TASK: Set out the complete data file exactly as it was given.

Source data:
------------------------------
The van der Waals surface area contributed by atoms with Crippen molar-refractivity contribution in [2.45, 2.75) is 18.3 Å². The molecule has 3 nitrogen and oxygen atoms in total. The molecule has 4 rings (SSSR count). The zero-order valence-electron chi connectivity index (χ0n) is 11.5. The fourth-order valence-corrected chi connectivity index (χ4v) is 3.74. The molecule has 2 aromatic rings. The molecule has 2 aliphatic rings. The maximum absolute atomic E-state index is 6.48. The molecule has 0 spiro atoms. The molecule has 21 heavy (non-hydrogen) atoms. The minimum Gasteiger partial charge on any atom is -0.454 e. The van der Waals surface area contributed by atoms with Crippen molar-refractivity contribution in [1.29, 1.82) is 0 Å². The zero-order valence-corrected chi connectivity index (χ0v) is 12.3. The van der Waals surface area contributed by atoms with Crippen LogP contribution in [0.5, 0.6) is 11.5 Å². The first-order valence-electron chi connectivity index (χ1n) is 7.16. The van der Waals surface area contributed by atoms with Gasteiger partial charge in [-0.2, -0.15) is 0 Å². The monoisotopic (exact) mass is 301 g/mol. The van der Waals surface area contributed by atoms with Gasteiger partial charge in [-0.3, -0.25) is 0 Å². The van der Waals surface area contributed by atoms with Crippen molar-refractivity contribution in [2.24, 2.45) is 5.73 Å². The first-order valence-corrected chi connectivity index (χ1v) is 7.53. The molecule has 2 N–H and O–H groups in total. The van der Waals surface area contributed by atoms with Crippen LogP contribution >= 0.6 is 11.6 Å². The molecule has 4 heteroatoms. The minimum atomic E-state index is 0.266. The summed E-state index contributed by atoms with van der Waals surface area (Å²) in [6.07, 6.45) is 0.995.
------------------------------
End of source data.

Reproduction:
The van der Waals surface area contributed by atoms with Crippen molar-refractivity contribution in [2.45, 2.75) is 18.3 Å². The molecule has 3 nitrogen and oxygen atoms in total. The molecule has 4 rings (SSSR count). The zero-order valence-electron chi connectivity index (χ0n) is 11.5. The fourth-order valence-corrected chi connectivity index (χ4v) is 3.74. The molecule has 2 aromatic rings. The molecule has 2 aliphatic rings. The maximum absolute atomic E-state index is 6.48. The molecule has 0 spiro atoms. The molecule has 21 heavy (non-hydrogen) atoms. The minimum Gasteiger partial charge on any atom is -0.454 e. The van der Waals surface area contributed by atoms with Crippen molar-refractivity contribution in [1.29, 1.82) is 0 Å². The zero-order valence-corrected chi connectivity index (χ0v) is 12.3. The van der Waals surface area contributed by atoms with Crippen LogP contribution in [0.5, 0.6) is 11.5 Å². The first-order valence-electron chi connectivity index (χ1n) is 7.16. The van der Waals surface area contributed by atoms with Gasteiger partial charge in [-0.2, -0.15) is 0 Å². The monoisotopic (exact) mass is 301 g/mol. The van der Waals surface area contributed by atoms with Gasteiger partial charge in [-0.3, -0.25) is 0 Å². The van der Waals surface area contributed by atoms with Crippen molar-refractivity contribution in [2.24, 2.45) is 5.73 Å². The first-order valence-corrected chi connectivity index (χ1v) is 7.53. The molecule has 2 N–H and O–H groups in total. The van der Waals surface area contributed by atoms with Crippen LogP contribution >= 0.6 is 11.6 Å². The molecule has 4 heteroatoms. The minimum atomic E-state index is 0.266. The summed E-state index contributed by atoms with van der Waals surface area (Å²) in [6.07, 6.45) is 0.995.